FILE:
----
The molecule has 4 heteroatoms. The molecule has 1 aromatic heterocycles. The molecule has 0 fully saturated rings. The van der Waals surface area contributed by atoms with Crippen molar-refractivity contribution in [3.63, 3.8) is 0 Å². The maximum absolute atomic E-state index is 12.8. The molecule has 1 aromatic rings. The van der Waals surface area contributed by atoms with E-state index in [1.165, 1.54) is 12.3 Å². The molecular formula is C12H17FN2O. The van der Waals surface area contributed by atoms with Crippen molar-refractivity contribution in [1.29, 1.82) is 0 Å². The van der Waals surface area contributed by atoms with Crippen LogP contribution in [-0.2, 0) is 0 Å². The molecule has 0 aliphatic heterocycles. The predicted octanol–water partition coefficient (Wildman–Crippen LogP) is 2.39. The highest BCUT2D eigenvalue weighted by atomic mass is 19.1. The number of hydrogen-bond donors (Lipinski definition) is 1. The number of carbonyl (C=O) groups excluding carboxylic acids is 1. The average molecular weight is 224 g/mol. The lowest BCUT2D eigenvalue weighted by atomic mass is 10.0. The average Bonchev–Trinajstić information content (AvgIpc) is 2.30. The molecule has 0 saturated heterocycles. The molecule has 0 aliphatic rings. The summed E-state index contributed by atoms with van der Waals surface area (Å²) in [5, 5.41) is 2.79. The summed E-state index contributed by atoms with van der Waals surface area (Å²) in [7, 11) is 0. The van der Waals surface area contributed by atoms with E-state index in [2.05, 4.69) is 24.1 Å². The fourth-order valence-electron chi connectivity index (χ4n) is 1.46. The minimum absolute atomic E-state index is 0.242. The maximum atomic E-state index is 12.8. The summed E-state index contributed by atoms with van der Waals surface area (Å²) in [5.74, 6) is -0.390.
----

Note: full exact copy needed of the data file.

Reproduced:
The molecule has 4 heteroatoms. The molecule has 1 aromatic heterocycles. The molecule has 0 fully saturated rings. The van der Waals surface area contributed by atoms with Crippen molar-refractivity contribution in [3.63, 3.8) is 0 Å². The maximum absolute atomic E-state index is 12.8. The molecule has 1 aromatic rings. The van der Waals surface area contributed by atoms with E-state index in [1.165, 1.54) is 12.3 Å². The molecular formula is C12H17FN2O. The van der Waals surface area contributed by atoms with Crippen molar-refractivity contribution in [1.29, 1.82) is 0 Å². The van der Waals surface area contributed by atoms with Crippen LogP contribution in [-0.2, 0) is 0 Å². The molecule has 0 aliphatic heterocycles. The predicted octanol–water partition coefficient (Wildman–Crippen LogP) is 2.39. The highest BCUT2D eigenvalue weighted by atomic mass is 19.1. The number of hydrogen-bond donors (Lipinski definition) is 1. The number of carbonyl (C=O) groups excluding carboxylic acids is 1. The average molecular weight is 224 g/mol. The lowest BCUT2D eigenvalue weighted by atomic mass is 10.0. The average Bonchev–Trinajstić information content (AvgIpc) is 2.30. The molecule has 0 saturated heterocycles. The molecule has 0 aliphatic rings. The summed E-state index contributed by atoms with van der Waals surface area (Å²) in [5, 5.41) is 2.79. The summed E-state index contributed by atoms with van der Waals surface area (Å²) in [7, 11) is 0. The van der Waals surface area contributed by atoms with E-state index in [2.05, 4.69) is 24.1 Å². The fourth-order valence-electron chi connectivity index (χ4n) is 1.46. The minimum absolute atomic E-state index is 0.242. The maximum atomic E-state index is 12.8. The summed E-state index contributed by atoms with van der Waals surface area (Å²) in [5.74, 6) is -0.390.